|Delayed - 03/08 05:05:10 pm|
Is the party over for tech stocks?
|02/23/2021 | 09:16am|
Futures on the Nasdaq are down by almost 2 percent today, following yesterday’s drop. This comes after the Nasdaq and the benchmark S&P 500 posted their biggest one-day percentage declines in February on Monday as inflation fears and overheating in asset markets hit the so called "stay-at-home" winner stocks that had led the Wall Street rally from the pandemic lows.
Whether we call this "reflation trade", "rotation" or "arbitrage", financial markets are shaking up around investment flows that are in the process of being reoriented. Will this continue? That is the question. The economic and health context undeniably gives the proponents of a new deal more arguments than they had a few weeks and a fortiori a few months ago.
The beginning of the disgrace of technology stocks was very visible yesterday in the United States: the Nasdaq lost 2.63% while the Dow Jones grabbed 0.09% at closing. This is not the first attempt at rotation in the last year. The previous ones had finally failed after a few sessions in the form of a firework display for cyclical stocks. This time, the macroeconomic context is different. Vaccination is beginning to prove its effectiveness. The sharp decline in technological values of the previous day occurred, not entirely coincidentally, when the United Kingdom unveiled data showing that the vaccines most used across the Channel significantly reduce hospitalizations. But we all know that the main political marker of the pandemic is the ability of healthcare systems to accommodate patients.
If all goes according to plan, economic growth will return to record levels. First, because the basis of comparison will be very weak in the spring. Second, because businesses will gain confidence. And finally because certain sectors that have reached a break-even point will start to generate business again. It's almost mechanical. In this context, investors are logically looking at stocks that will benefit from this economic pull, the so-called cyclical stocks. They are also looking at highly discounted stocks, which are collateral beneficiaries of the situation.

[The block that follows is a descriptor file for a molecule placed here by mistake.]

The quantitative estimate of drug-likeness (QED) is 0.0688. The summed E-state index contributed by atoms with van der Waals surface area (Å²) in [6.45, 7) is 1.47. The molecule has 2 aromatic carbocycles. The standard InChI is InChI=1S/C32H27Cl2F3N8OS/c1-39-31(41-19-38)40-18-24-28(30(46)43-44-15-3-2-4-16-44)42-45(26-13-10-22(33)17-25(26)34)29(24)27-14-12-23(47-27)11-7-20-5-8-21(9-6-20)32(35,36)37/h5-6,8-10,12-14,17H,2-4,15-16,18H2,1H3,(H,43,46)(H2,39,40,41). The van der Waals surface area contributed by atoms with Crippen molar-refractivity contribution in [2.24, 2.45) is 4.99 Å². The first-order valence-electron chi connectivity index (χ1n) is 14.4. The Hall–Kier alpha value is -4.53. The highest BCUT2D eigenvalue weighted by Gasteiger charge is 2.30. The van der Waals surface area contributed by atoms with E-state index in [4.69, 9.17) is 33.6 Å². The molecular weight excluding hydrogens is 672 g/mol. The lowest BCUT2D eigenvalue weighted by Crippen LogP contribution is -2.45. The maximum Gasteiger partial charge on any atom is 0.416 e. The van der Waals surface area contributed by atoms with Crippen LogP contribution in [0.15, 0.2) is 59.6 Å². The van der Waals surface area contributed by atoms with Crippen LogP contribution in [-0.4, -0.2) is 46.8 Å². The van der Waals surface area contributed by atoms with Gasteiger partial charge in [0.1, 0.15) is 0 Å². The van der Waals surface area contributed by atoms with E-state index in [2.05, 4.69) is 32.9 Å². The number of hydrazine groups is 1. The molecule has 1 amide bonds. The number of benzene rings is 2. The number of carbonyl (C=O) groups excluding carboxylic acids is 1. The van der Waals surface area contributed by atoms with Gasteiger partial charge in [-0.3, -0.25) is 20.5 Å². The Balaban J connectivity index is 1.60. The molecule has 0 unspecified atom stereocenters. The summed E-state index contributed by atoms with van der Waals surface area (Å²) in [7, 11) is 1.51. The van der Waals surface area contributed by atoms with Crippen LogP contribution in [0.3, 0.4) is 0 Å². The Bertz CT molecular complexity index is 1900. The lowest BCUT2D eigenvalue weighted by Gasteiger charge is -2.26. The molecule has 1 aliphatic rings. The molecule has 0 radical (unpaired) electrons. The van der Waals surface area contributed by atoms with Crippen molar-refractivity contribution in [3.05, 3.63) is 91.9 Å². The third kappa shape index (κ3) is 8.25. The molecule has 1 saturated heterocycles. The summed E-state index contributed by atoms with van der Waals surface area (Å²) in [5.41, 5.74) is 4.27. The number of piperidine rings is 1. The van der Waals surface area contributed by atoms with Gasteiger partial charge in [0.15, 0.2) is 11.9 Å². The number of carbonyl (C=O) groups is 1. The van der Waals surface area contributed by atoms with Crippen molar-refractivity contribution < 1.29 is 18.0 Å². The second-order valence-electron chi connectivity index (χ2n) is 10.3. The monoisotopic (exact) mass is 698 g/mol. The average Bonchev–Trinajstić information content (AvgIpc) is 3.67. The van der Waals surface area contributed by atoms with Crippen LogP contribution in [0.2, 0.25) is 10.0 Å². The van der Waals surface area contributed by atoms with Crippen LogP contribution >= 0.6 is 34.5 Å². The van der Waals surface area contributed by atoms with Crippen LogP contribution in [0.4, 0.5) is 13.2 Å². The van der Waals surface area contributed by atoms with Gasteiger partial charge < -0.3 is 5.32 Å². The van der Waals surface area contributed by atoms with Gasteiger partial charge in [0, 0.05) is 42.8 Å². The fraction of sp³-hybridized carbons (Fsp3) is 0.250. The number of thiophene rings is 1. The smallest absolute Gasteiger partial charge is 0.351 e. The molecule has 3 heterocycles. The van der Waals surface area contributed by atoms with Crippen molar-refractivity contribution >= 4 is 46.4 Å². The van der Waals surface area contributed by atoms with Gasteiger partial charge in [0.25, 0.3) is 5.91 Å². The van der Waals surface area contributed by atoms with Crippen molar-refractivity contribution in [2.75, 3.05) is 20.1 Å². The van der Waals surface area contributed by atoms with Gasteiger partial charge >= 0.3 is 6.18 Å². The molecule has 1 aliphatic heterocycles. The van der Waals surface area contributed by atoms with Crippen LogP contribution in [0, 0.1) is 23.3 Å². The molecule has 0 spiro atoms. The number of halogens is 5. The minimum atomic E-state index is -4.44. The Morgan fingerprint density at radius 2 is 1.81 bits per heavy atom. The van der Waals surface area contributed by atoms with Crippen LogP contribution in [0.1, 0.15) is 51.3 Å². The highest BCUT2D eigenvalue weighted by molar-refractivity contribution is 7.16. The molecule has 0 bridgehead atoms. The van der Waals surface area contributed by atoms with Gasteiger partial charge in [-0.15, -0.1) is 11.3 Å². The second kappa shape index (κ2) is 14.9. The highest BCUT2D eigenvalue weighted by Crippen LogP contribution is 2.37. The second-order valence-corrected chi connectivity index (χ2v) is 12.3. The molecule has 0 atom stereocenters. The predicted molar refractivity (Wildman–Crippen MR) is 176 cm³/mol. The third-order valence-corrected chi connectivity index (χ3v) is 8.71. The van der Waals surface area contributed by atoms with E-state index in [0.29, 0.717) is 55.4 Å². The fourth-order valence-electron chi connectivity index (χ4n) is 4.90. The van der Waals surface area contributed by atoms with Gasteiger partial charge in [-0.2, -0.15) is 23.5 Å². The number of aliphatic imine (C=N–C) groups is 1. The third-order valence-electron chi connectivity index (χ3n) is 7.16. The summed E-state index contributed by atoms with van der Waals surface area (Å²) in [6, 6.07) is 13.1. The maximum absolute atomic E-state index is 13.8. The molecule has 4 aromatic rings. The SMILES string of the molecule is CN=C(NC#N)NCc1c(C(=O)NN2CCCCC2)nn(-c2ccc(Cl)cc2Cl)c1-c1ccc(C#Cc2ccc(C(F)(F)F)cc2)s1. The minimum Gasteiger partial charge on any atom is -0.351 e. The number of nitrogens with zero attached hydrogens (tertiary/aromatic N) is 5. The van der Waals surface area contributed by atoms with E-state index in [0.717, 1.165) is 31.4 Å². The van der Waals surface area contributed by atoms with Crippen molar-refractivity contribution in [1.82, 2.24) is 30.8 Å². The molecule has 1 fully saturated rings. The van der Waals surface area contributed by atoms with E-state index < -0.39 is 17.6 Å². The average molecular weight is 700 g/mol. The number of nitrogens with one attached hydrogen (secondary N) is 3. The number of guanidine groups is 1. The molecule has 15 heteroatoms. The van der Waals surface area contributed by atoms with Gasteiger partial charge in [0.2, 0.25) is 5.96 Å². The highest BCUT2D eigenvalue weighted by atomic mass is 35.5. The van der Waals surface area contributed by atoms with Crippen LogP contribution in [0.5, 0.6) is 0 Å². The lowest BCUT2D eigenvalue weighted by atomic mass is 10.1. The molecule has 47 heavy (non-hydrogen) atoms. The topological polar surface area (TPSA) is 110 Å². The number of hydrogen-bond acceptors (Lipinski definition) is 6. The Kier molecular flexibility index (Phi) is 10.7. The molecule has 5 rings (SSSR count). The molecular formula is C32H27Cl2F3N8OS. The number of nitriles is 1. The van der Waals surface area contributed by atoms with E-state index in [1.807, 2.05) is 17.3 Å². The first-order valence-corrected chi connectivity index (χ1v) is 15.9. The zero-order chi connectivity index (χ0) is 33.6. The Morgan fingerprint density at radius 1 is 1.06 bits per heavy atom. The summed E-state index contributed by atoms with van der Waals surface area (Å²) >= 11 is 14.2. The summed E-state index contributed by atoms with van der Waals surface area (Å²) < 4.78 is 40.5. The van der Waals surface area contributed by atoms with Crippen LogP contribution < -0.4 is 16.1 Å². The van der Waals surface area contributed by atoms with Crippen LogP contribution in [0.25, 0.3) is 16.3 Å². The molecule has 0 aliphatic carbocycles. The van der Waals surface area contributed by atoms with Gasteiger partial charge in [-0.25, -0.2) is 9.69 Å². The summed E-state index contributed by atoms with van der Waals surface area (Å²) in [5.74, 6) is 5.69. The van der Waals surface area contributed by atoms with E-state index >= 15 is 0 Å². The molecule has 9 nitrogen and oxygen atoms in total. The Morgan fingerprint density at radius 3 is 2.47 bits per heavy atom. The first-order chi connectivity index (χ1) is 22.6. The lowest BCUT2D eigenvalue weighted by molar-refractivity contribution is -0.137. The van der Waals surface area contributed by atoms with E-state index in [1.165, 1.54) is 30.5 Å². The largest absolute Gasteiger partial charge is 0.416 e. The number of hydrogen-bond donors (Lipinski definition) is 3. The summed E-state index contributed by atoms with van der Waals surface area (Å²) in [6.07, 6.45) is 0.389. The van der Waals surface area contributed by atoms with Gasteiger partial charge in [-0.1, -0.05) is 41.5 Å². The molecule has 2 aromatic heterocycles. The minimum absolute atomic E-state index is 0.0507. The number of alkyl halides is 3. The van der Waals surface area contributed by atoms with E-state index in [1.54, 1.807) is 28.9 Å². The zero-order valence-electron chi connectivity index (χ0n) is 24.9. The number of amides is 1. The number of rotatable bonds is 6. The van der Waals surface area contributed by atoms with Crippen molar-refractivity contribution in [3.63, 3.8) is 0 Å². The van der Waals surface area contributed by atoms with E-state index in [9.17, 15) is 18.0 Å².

Why are technology stocks falling in the current context? Well, these companies are growth companies, which are valued on the promise of ever-increasing profits over the long term. If other short-term opportunities emerge, they necessarily lose their appeal. And there was a "TINA" effect ("there is no alternative") that has made technological values a must. Despite questions about asset rotation that emerged at the end of the summer, investment in technology stocks remained the most bottled-up bet among managers at the beginning of 2021, because it remained reassuring and rewarding. However, new opportunities have emerged.
This consensus on the technology sector has also created a monster: the two most watched indices in the world, the S&P500 and the Nasdaq, are dominated by technology stocks (the same ones, moreover). This can create a downward bias in all markets, while only a handful of stocks, the largest, find themselves oversold after being overbought. This will have to be monitored in the days to come, especially since the current situation resonates with the theories according to which the financial market as a whole is not in a speculative bubble situation, but that it harbors pockets of exuberance that are difficult to justify.
January UK employment figures, the Conference Board's Consumer Confidence Index and the Richmond Fed's Manufacturing Index are due today. Jerome Powell is scheduled to address parliamentarians this afternoon.